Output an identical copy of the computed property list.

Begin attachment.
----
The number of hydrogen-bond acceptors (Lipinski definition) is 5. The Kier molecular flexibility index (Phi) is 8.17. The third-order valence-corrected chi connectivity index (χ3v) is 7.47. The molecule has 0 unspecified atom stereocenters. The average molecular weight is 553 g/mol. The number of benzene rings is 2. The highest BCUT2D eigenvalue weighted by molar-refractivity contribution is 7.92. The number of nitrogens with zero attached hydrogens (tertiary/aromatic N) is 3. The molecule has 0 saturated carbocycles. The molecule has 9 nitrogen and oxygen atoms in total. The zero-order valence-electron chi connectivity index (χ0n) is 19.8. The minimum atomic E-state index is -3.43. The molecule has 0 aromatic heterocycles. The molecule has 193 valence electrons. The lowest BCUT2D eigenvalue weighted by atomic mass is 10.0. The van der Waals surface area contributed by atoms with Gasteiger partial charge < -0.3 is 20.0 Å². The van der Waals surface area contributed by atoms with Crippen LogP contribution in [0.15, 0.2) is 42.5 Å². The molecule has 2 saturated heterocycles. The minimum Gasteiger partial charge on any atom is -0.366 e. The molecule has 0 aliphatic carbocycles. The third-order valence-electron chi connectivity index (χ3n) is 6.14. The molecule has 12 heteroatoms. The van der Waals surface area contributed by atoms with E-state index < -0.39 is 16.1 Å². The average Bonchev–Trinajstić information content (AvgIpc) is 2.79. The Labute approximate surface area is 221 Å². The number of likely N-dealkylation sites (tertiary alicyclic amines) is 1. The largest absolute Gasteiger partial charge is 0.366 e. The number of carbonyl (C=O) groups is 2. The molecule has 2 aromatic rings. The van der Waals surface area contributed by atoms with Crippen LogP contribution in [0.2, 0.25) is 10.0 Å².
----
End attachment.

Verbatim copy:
The number of hydrogen-bond acceptors (Lipinski definition) is 5. The Kier molecular flexibility index (Phi) is 8.17. The third-order valence-corrected chi connectivity index (χ3v) is 7.47. The molecule has 0 unspecified atom stereocenters. The average molecular weight is 553 g/mol. The number of benzene rings is 2. The highest BCUT2D eigenvalue weighted by molar-refractivity contribution is 7.92. The number of nitrogens with zero attached hydrogens (tertiary/aromatic N) is 3. The molecule has 0 saturated carbocycles. The molecule has 9 nitrogen and oxygen atoms in total. The zero-order valence-electron chi connectivity index (χ0n) is 19.8. The minimum atomic E-state index is -3.43. The molecule has 0 aromatic heterocycles. The molecule has 193 valence electrons. The lowest BCUT2D eigenvalue weighted by atomic mass is 10.0. The van der Waals surface area contributed by atoms with Gasteiger partial charge < -0.3 is 20.0 Å². The van der Waals surface area contributed by atoms with Crippen LogP contribution in [0.15, 0.2) is 42.5 Å². The molecule has 2 saturated heterocycles. The minimum Gasteiger partial charge on any atom is -0.366 e. The molecule has 0 aliphatic carbocycles. The third-order valence-electron chi connectivity index (χ3n) is 6.14. The molecule has 12 heteroatoms. The van der Waals surface area contributed by atoms with E-state index < -0.39 is 16.1 Å². The average Bonchev–Trinajstić information content (AvgIpc) is 2.79. The Labute approximate surface area is 221 Å². The number of likely N-dealkylation sites (tertiary alicyclic amines) is 1. The largest absolute Gasteiger partial charge is 0.366 e. The number of carbonyl (C=O) groups is 2. The molecule has 2 aromatic rings. The van der Waals surface area contributed by atoms with Crippen LogP contribution in [0.2, 0.25) is 10.0 Å².